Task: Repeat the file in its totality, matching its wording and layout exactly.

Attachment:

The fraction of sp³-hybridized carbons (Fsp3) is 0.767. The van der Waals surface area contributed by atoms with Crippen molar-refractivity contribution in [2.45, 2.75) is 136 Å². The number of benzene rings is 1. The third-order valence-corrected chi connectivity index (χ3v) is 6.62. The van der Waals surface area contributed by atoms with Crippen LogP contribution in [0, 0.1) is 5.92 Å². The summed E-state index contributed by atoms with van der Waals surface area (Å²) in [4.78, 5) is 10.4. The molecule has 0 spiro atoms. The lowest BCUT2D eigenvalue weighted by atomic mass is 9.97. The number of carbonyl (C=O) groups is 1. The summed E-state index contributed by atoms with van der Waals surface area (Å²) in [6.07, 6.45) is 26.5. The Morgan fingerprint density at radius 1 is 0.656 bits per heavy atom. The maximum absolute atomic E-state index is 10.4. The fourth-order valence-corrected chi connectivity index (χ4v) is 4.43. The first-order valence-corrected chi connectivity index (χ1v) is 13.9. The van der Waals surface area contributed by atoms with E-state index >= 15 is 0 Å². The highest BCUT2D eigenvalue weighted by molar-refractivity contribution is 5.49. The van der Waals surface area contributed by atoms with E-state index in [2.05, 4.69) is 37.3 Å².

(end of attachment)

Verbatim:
The fraction of sp³-hybridized carbons (Fsp3) is 0.767. The van der Waals surface area contributed by atoms with Crippen molar-refractivity contribution in [2.45, 2.75) is 136 Å². The number of benzene rings is 1. The third-order valence-corrected chi connectivity index (χ3v) is 6.62. The van der Waals surface area contributed by atoms with Crippen LogP contribution in [0, 0.1) is 5.92 Å². The summed E-state index contributed by atoms with van der Waals surface area (Å²) in [4.78, 5) is 10.4. The molecule has 0 spiro atoms. The lowest BCUT2D eigenvalue weighted by atomic mass is 9.97. The number of carbonyl (C=O) groups is 1. The summed E-state index contributed by atoms with van der Waals surface area (Å²) in [6.07, 6.45) is 26.5. The Morgan fingerprint density at radius 1 is 0.656 bits per heavy atom. The maximum absolute atomic E-state index is 10.4. The fourth-order valence-corrected chi connectivity index (χ4v) is 4.43. The first-order valence-corrected chi connectivity index (χ1v) is 13.9. The van der Waals surface area contributed by atoms with E-state index >= 15 is 0 Å². The highest BCUT2D eigenvalue weighted by molar-refractivity contribution is 5.49. The van der Waals surface area contributed by atoms with E-state index in [2.05, 4.69) is 37.3 Å².